Dynamic Voltage Restorer Based on Three-Phase Inverters Cascaded Through an Open-End Winding Transformer

IEEE Transactions on Power Electronics, 2015

ABSTRACT

This paper investigates a dynamic voltage restorer (DVR) composed of two conventional three-phase inverters series cascaded through an open-end winding (OEW) transformer, denominated here DVR-OEW. The DVR-OEW operating with either equal or different dc-link voltages are examined. The proposed topology aims to regulate the voltage at the load side in the case of voltage sags/swells, distortion, or unbalance at the grid voltage. A suitable control strategy is developed, including space-vector analysis, level-shifted PWM (LSPWM) and its equivalent optimized single-carrier PWM (SCPWM), as well as the operating principles and characteristics of the DVR. Comparisons among the DVR-OEW and conventional configurations, including a neutral-point clamped (NPC) converter based DVR, are furnished. The main advantages of the DVROEW compared to the conventional topologies lie on: i) reduced harmonic distortion, ii) reduced converter losses, and iii) reduced voltage rating of the power switches. Simulated and experimental results are presented to validate the theoretical studies.

 

SOFTWARE: MATLAB/SIMULINK

 

 BLOCK DIAGRAM:

Fig. 1 Example of a typical application of DVR in Medium-Voltage (MV) distribution system..

 

EXPECTED SIMULATION RESULTS:

Fig. 2. System voltages for vca = vcb. (a) Grid voltages (egj). (b) DVR voltages at the secondary side of the injection transformers (vsj ). (c) Load voltages (vlj ). (d) Injected voltage (vp1) for one phase at the primary side of injection transformer.

 

Fig. 3. Pole voltages in one phase at inverters A (v1a0a) and B (v1b0b), respectively. (a) OEW inverter operates with alternatively leg of converter clamped in every half cycle. (b) OEW inverter operates by clamping inverter A.

 

CONCLUSION

In this paper a dynamic voltage restorer (DVR) obtained by means of the series connection of two three-phase inverters through an open-end winding transformer was presented. Two equivalent implementations with either level-shifted carrier PWM (LSPWM) or single-carrier PWM (SCPWM) strategy approaches were presented. The main advantages of the proposed topology, compared to conventional configurations with three legs (see Fig. 2(a)), six-leg (see Fig. 2(b)) and NPC (see Fig. 2(c)) lies on: (i) reduced harmonic distortion (operating at the same switching frequency), (ii) reduced converter losses (operating with the same harmonic distortion), (iii) reduced converter losses (with the same switching frequency), see Table III and (iv) reduced voltage rating of the power switches employed in the DVR. The operations with different dc-link voltages have been investigated and it is shown that much lower harmonic distortion can be obtained. The proposed DVR system is suitable for medium voltage application. Simulated and experimental results were also presented.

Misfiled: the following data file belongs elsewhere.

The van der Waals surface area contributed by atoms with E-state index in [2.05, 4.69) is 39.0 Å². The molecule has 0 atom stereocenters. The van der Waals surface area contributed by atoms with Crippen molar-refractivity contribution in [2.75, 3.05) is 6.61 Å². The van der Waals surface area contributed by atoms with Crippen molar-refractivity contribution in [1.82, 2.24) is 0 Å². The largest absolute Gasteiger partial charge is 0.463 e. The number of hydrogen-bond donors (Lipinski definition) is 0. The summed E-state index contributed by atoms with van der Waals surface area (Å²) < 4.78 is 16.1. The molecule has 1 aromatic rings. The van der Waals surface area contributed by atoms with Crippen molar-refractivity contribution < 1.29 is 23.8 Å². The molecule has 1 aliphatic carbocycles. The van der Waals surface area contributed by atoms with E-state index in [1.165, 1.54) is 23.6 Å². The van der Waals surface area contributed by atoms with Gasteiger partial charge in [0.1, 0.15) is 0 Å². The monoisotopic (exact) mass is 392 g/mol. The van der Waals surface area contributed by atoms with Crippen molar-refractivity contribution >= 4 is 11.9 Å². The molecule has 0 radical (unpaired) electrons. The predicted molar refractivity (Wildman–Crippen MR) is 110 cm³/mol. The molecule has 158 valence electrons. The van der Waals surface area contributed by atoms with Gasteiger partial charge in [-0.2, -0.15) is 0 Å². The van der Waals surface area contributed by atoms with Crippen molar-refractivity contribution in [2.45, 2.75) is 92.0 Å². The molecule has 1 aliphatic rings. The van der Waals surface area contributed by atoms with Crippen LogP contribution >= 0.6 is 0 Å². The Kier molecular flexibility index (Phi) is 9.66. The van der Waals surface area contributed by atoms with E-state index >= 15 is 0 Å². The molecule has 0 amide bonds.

REFERENCES

  • Goharrizi, S. Hosseini, M. Sabahi, and G. Gharehpetian, “Threephase HFL-DVR with independently controlled phases,” Power Electronics, IEEE Transactions on, vol. 27, pp. 1706–1718, April 2012.
  • Biswas, S. Goswami, and A. Chatterjee, “Optimal distributed generation placement in shunt capacitor compensated distribution systems considering voltage sag and harmonics distortions,” Generation, Transmission Distribution, IET, vol. 8, pp. 783–797, May 2014.
  • N. M. Ho and H. S. H. Chung, “Implementation and performance evaluation of a fast dynamic control scheme for capacitor-supported interline DVR,” IEEE Trans. Power Electron., vol. 25, pp. 1975 –1988, Aug. 2010.
  • Rosas-Caro, F. Mancilla-David, J. Ramirez-Arredondo, and A. Bakir, “Two-switch three-phase ac-link dynamic voltage restorer,” Power Electronics, IET, vol. 5, pp. 1754–1763, November 2012.
  • Subramanian and M. Mishra, “Interphase ac-ac topology for voltage sag supporter,” Power Electronics, IEEE Transactions on, vol. 25, pp. 514 –518, feb. 2010.

Cascaded Open-End Winding Transformer based DVR

2016, IEEE

ABSTRACT